This is a fairly generic principle but it is not always widely known or remembered. But it is one that often causes support issues..
Here is an example scenario:
You set up a Windows Server 2003 server from the original RTM (a.k.a first release) media.
You don’t install IIS.
You update the server with (say) service pack 2.
You later decide you want IIS on there.
You go to Add/Remove Programs and add IIS as a Windows component.
During this step you are prompted to insert the original CD/DVD for Windows Server 2003.
What happens now?
If you are lucky it may work but the IIS part of the server is not be patched up to the SP2 level.
If you are unlucky IIS works partially but suffers some kind of weird failure or error that is hard to diagnose. e.g. the application pool process (w3wp.exe) may not start, for some inexplicable reason.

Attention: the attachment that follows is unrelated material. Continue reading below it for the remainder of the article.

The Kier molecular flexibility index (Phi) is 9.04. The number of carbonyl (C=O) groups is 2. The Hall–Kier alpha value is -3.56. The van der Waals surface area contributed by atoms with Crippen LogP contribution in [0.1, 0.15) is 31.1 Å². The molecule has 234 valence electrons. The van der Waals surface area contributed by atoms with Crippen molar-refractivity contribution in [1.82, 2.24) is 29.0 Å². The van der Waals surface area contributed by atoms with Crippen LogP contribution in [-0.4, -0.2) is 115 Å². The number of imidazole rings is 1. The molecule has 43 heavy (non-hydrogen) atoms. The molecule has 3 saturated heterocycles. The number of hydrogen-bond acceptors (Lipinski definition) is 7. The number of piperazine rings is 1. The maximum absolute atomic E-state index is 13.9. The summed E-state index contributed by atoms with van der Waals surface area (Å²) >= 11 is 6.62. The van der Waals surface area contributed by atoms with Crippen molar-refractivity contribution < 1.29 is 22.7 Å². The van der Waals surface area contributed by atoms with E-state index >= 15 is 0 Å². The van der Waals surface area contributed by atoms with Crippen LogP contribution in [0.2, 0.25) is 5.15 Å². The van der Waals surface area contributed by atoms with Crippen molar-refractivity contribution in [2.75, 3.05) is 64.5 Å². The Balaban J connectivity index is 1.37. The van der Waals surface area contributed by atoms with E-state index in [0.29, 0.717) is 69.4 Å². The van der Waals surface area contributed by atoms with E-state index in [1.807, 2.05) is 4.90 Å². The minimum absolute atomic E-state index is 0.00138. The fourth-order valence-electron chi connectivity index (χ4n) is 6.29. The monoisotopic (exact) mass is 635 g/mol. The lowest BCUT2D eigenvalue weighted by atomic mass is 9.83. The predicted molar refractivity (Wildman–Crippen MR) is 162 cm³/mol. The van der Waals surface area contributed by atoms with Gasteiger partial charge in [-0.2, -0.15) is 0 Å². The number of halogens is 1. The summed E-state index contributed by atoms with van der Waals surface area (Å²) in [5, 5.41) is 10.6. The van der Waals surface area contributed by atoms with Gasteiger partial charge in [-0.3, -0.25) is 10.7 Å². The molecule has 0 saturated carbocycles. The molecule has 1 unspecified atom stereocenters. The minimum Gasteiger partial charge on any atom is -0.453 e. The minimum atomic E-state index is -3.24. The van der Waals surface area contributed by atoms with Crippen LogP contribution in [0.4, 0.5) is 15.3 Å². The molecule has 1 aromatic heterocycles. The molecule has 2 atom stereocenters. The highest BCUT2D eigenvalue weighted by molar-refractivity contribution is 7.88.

What is the problem?
You now have a mishmash of DLLs on your system. Some are SP2, some are RTM. That does not work too well.
What should you do?
If you add a new components like this, reapply the service pack.
Will this get any better?
Yes. In Vista and Windows Server 2008, when you install the OS, everything gets put onto the hard drive even if you do not install that particular component. That’s why it takes more disk space. But this extra disk space is a small price to pay (and getting smaller daily) for the benefit that when you apply a service pack or a patch, all the DLLs etc get updated even if you do not currently have that component or feature installed.
I like that a lot.